3. The persistence of poverty in the face of the ICT Up-Scaling
In and of itself, ICT is not a panacea for change and poverty reduction. Technologically, ICTs tend to economically favor the rich rather than the BOP; however there is a great potential to bring about positive socio-economic change. The Background Paper of this forum has explored some of these potentials and the following points are intended to add to the insightful findings of the paper.
- One of the five areas covered by the Background Paper is the Capability Factor. It identifies the critical links as being education, health and security. However, to this must be added the relevance of the information available. Basically, there has been little investment in developing appropriate local content and information in many African countries. Relevance of the content and the language in which this is available can be barriers to the use of the ICTs for socio-economic development. Governments, decision makers and development partners have taken it for granted or simply assumed that the technology will do the trick. In many African countries, ICTs are generally not integrated into Growth and Poverty Reduction Strategies or actively utilized to enhance Good Governance.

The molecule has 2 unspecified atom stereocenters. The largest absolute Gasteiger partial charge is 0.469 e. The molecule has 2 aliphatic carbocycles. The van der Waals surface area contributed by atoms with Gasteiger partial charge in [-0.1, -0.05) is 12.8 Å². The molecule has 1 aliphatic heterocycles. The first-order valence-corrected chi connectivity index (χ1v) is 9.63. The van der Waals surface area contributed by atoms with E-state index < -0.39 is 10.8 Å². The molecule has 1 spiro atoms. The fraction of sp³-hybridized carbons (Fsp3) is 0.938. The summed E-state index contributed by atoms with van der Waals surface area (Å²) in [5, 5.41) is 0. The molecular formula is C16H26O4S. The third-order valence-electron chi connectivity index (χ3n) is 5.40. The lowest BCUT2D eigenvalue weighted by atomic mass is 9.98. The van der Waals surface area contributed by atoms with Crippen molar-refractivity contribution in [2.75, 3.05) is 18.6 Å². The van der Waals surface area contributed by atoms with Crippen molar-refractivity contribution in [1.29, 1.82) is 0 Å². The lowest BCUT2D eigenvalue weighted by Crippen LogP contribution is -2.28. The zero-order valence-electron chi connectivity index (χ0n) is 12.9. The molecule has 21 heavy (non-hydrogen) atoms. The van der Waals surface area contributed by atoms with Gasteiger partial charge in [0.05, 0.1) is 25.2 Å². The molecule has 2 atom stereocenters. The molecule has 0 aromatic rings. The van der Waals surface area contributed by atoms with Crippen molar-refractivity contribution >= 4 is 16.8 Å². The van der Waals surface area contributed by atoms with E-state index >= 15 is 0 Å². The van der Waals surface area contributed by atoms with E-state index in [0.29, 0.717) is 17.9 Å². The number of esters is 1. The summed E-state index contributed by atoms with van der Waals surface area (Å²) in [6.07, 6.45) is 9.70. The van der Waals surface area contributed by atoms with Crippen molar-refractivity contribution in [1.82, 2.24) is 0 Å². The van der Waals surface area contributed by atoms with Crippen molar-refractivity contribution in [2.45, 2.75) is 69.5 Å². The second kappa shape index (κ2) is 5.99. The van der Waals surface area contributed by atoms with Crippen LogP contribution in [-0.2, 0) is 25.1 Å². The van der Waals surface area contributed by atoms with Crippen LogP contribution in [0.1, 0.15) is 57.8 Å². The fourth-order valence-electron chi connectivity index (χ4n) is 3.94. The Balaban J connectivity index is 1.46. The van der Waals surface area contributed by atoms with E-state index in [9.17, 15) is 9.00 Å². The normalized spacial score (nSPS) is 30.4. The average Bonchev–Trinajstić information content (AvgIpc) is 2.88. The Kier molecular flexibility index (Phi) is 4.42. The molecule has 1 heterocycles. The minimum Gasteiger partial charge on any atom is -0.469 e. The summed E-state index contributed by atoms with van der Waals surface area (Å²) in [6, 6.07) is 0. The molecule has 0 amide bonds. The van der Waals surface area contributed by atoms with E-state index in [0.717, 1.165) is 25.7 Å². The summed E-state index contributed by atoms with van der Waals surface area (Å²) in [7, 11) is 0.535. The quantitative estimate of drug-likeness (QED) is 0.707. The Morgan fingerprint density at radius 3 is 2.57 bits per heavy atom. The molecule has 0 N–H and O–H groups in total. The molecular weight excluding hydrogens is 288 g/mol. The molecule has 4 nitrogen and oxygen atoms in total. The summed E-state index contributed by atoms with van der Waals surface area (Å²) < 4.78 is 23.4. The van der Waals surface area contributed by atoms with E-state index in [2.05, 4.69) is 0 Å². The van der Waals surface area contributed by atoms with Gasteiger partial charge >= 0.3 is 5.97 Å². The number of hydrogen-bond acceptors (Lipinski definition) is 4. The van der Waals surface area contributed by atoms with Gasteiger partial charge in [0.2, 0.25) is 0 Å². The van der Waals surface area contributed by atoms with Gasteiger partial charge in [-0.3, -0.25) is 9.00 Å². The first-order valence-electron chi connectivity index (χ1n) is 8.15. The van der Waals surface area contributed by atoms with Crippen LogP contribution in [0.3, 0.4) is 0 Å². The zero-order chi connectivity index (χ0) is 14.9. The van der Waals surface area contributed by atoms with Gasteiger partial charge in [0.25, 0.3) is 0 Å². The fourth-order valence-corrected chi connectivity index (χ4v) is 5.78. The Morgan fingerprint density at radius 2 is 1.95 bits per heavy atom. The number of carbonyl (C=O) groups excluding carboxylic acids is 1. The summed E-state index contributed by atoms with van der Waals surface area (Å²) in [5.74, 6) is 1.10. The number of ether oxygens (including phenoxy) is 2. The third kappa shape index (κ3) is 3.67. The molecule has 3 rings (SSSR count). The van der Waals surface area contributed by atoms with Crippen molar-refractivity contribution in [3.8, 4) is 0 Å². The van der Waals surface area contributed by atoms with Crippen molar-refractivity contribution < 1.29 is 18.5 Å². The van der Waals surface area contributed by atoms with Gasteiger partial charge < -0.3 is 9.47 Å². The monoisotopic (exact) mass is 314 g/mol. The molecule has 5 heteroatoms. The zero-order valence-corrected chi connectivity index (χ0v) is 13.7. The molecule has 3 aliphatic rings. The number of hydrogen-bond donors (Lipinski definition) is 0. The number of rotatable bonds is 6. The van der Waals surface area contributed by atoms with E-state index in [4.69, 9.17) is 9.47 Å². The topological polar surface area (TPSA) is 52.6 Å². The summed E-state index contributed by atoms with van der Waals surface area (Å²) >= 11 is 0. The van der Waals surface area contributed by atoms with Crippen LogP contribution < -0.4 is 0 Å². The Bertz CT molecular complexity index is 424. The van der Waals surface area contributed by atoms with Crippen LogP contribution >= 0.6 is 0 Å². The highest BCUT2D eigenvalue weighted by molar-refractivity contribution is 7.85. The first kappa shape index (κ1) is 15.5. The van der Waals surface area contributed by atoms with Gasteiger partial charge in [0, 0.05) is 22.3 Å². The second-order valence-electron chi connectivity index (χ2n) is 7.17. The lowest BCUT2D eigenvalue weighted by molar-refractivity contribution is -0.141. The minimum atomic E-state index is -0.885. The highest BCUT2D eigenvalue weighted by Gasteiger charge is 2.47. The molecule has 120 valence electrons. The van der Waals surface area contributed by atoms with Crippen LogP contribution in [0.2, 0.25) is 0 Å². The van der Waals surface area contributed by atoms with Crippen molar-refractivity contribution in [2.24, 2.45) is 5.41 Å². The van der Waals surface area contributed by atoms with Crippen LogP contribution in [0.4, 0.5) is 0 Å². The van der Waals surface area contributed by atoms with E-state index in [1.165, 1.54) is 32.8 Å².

- In most East African countries, the decisions about the ICT infrastructure are externally generated. The infrastructure is generally determined by population densities and wealth levels. In countries like Tanzania, many rural areas are without the appropriate infrastructure, given its relatively low densities in the rural areas. Even where there is network coverage, some of the services that could be used by the BOP to enhance socio-economic conditions are not available. Thus, financial transactions such as money transfers using mobiles are therefore limited to the densely populated urban areas. Rural people have to resort to transferring very small sums of money using airtime. The BOP are therefore marginalized from using the more advanced aspects of the mobile technology.